Music is an important part of Aiden’s life. He listens to Spotify while at work, switches to Pandora when jogging, and he has a playlist for everything: gaming, cooking, gym time, and everything else. His headphones are pretty much always on, his life a fully soundtracked affair. But irreversible hearing damage may be happening as a consequence of the very loud immersive music he loves.
For your ears, there are healthy ways to listen to music and dangerous ways to listen to music. But the more hazardous listening choice is usually the one most of us use.
How can hearing loss be the result of listening to music?
Your ability to hear can be compromised over time by exposure to loud noise. Typically, we think of aging as the main cause of hearing loss, but more and more research suggests that it’s actually the accumulation of noise-related damage that is the problem here and not anything inherent in the aging process.
It also turns out that younger ears are especially susceptible to noise-induced damage (they’re still growing, after all). And yet, the long-term damage from high volume is more likely to be ignored by younger adults. So there’s an epidemic of younger individuals with hearing loss thanks, in part, to high volume headphone use.
Is there a safe way to listen to music?
Unlimited max volume is obviously the “dangerous” way to listen to music. But there is a safer way to listen to your tunes, and it normally involves turning the volume down. The general guidelines for safe volumes are:
- For adults: No more than 40 hours of weekly listening on a device and keep the volume lower than 80dB.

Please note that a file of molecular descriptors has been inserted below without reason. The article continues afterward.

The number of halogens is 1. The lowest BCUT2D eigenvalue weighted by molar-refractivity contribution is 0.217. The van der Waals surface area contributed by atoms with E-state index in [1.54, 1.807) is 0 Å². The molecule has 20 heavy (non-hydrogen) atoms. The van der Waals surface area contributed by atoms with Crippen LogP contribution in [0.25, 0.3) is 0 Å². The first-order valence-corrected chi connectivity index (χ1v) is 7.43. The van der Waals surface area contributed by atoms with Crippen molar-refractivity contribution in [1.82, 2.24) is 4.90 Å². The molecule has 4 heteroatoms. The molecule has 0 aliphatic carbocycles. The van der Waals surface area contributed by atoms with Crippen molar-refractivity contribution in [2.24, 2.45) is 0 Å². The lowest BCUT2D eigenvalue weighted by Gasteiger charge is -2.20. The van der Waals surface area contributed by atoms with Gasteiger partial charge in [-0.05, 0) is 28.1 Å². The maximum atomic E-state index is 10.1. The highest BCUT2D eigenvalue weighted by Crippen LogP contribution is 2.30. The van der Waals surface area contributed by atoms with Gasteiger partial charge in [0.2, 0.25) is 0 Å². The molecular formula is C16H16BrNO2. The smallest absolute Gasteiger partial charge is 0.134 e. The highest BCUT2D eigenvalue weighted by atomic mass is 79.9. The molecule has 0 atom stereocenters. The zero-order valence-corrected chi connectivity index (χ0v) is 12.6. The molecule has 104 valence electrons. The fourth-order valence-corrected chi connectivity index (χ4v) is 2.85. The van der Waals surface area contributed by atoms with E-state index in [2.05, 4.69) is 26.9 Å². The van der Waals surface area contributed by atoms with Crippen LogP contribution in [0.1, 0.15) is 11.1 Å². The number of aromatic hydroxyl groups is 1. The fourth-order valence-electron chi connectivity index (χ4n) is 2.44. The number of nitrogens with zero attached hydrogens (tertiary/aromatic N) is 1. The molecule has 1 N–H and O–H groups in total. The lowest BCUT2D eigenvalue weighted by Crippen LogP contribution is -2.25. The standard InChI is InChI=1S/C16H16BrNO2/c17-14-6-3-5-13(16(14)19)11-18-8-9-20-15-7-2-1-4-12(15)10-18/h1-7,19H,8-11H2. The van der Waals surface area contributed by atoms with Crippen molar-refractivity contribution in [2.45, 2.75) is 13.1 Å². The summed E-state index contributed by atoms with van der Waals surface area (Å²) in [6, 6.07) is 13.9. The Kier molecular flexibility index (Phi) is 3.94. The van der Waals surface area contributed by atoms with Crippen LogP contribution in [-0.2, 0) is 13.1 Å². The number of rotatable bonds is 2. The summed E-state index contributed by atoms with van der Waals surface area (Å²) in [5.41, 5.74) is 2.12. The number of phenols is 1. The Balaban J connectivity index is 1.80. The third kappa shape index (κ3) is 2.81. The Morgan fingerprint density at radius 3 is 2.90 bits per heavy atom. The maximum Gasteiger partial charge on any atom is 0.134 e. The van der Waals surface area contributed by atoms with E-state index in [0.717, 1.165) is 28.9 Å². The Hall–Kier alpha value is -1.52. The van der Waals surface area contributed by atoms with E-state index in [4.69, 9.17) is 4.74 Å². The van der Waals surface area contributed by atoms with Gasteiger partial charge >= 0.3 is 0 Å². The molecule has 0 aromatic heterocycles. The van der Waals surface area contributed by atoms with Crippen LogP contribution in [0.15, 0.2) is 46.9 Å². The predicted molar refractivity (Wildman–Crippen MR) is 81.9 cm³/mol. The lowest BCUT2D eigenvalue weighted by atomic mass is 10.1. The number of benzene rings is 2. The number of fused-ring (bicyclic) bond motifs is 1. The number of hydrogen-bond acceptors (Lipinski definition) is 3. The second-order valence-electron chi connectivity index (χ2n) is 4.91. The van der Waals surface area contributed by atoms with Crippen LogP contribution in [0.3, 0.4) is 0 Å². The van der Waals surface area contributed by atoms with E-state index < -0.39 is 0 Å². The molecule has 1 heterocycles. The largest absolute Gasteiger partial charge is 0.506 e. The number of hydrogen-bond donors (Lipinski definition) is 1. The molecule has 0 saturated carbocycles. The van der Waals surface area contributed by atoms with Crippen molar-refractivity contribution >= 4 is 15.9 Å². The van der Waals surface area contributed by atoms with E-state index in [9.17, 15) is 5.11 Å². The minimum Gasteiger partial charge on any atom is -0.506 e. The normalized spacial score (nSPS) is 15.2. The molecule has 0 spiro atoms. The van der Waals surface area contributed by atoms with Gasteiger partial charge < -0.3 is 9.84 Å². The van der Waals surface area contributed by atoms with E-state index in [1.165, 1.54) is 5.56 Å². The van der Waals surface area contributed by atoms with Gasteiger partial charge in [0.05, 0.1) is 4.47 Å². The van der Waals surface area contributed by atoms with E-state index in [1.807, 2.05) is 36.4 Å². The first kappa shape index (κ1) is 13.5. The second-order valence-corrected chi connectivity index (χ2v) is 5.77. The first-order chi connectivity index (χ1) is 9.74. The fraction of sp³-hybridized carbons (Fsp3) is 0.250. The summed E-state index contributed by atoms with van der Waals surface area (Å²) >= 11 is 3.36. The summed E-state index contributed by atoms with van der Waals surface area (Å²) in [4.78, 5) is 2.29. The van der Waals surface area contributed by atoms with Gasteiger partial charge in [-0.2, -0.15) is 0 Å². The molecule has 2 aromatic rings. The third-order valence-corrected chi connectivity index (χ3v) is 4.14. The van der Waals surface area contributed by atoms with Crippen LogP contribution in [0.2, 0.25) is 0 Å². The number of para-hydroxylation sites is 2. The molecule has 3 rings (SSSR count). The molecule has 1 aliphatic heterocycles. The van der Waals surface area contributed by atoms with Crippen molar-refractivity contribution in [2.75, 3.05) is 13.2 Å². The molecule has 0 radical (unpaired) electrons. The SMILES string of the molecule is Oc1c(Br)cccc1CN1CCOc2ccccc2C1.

- For teens and young children: You can still listen for 40 hours, but keep the volume level below 75dB.
About five hours and forty minutes per day will be about forty hours a week. Though that might seem like a while, it can feel like it passes quite quickly. But we’re trained to keep track of time our whole lives so most of us are rather good at it.
The harder part is keeping track of your volume. Volume isn’t measured in decibels on the majority of smart devices like TVs, computers, and smartphones. It’s calculated on some arbitrary scale. Maybe it’s 1-100. Or it might be 1-10. You might not have a clue how close to max volume you are or even what max volume on your device is.
How can you listen to music while keeping track of your volume?
There are a few non-intrusive, easy ways to determine just how loud the volume on your music really is, because it’s not very easy for us to contemplate what 80dB sounds like. Distinguishing 75 from, let’s say, 80 decibels is even more puzzling.
That’s why it’s greatly suggested you use one of many free noise monitoring apps. Real-time volumes of the noise around you will be available from both iPhone and Android apps. In this way, you can make real-time alterations while monitoring your real dB level. Or, while listening to music, you can also adjust your settings in your smartphone which will automatically let you know that your volume is too high.
As loud as a garbage disposal
Generally speaking, 80 dB is about as loud as your garbage disposal or your dishwasher. That’s not too loud. Your ears will start to take damage at volumes higher than this threshold so it’s an important observation.
So you’ll want to be extra aware of those times when you’re moving beyond that volume threshold. If you do listen to some music above 80dB, don’t forget to minimize your exposure. Perhaps listen to your favorite song at max volume instead of the whole album.
Listening to music at a higher volume can and will cause you to have hearing issues over the long run. You can develop tinnitus and hearing loss. The more you can be cognizant of when your ears are going into the danger zone, the more educated your decision-making will be. And hopefully, those decisions lean towards safer listening.
Call us if you still have questions about the safety of your ears.